'Egypt's Jon Stewart' kicked off the air

Television satirist Bassem Youssef waves to supporters as he enters Egypt's state prosecutors office in March of 2013.

Amr Nabil/AP

Television satirist Bassem Youssef waves to supporters as he enters Egypt's state prosecutors office in March of 2013.

First, Bassem Youssef, a satirist known as "Egypt's Jon Stewart," angered the Islamists; now he's angered the military that ousted them.

Here's how The Wall Street Journal tells the story:

"Mr. Youssef, currently one of the most widely watched comedians in the Arab world, was taken off air just minutes before the second episode of the season was scheduled to air. The decision comes a week after influential comedian delivered some pointed jabs at the Egypt's powerful, ultra nationalist military in his first episode of the season. ...

"In his show, Mr. Youssef typically targets both sides of Egypt's divided political scene. Mr. Youssef and members of his show's media team were not available for immediate comment. Shady Alfons, a comedian and cast member on the show, told The Wall Street Journal that he and the team were made aware of the decision 'just like everyone else' watching TV that evening.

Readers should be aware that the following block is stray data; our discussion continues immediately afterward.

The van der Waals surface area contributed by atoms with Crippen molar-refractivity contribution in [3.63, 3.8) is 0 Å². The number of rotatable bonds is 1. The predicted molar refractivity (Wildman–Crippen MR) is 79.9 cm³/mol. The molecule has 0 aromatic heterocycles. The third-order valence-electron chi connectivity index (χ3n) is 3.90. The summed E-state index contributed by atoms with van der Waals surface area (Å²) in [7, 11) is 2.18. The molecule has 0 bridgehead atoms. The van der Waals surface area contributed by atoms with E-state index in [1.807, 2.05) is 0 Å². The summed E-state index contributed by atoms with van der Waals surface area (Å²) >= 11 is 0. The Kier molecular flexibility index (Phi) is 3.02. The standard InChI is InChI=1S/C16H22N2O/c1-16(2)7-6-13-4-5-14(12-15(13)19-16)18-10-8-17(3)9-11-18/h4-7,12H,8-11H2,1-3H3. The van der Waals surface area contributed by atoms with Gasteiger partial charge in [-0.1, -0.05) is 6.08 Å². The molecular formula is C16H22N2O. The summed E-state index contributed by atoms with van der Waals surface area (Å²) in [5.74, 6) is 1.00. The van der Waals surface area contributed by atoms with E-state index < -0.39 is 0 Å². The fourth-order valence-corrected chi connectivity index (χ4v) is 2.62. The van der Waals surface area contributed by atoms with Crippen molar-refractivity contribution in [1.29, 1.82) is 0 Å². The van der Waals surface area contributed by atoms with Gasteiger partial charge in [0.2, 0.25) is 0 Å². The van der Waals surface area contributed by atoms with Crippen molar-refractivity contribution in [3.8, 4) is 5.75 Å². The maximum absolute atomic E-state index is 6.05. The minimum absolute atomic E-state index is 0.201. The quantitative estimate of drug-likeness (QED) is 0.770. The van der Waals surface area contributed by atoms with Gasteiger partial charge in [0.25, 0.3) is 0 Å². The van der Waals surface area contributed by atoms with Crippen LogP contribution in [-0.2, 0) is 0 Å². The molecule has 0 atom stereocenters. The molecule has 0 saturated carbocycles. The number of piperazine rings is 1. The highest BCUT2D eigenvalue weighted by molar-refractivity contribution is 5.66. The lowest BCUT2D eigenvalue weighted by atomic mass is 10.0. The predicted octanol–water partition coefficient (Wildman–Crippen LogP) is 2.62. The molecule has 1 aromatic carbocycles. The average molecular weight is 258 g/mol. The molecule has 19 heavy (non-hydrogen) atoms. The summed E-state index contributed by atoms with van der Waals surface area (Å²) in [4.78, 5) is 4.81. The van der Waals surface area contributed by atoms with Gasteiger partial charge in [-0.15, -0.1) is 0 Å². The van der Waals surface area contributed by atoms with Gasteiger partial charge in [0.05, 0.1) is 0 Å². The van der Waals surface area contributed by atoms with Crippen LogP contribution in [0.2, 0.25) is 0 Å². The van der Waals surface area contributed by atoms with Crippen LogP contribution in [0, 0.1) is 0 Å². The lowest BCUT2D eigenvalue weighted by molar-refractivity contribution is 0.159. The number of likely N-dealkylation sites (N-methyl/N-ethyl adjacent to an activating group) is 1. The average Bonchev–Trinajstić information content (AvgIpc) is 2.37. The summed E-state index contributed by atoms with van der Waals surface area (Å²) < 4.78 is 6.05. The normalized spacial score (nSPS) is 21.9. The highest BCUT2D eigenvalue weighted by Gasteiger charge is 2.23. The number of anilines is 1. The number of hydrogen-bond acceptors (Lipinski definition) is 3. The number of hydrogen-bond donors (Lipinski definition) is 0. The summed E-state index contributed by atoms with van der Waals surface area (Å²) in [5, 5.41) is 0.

"The TV station, which is funded by some of the most influential and wealthiest investors in Egypt, issued a statement on its network saying it had decided to suspend Mr. Youssef's 'Al Barnameg,' or 'The Show' after content planned for the night's episode had 'violated what had been agreed upon' with the station."

Al Ahram reports that the production company behind the show denies breaking its contract with the TV network.

Youssef, you may recall, has been in trouble before. Back in March, he got in trouble for criticizing President Mohammed Morsi, who was ousted by the military. Then in April, we told you that the Morsi government was threatening to pull the TV station's license for insulting the president and Islam.

Youssef came to national prominence here in the United States when Jon Stewart criticized Morsi's actions and the U.S. embassy tweeted a link to the monologue.

After his latest show, Al Jazeera reports that Egypt's top prosecutor announced he was investigating Youssef for harming "national interests by ridiculing the country's military on his TV show."

NPR's Rima Marrouch tells us that like Youssef has done in the past, the episode that was supposed to air Friday, was posted on YouTube. When we go to the link, however, it looks like it's been taken down.

Copyright 2013 NPR. To see more, visit http://www.npr.org/.

 

More in Film / Television

Comments

blog comments powered by Disqus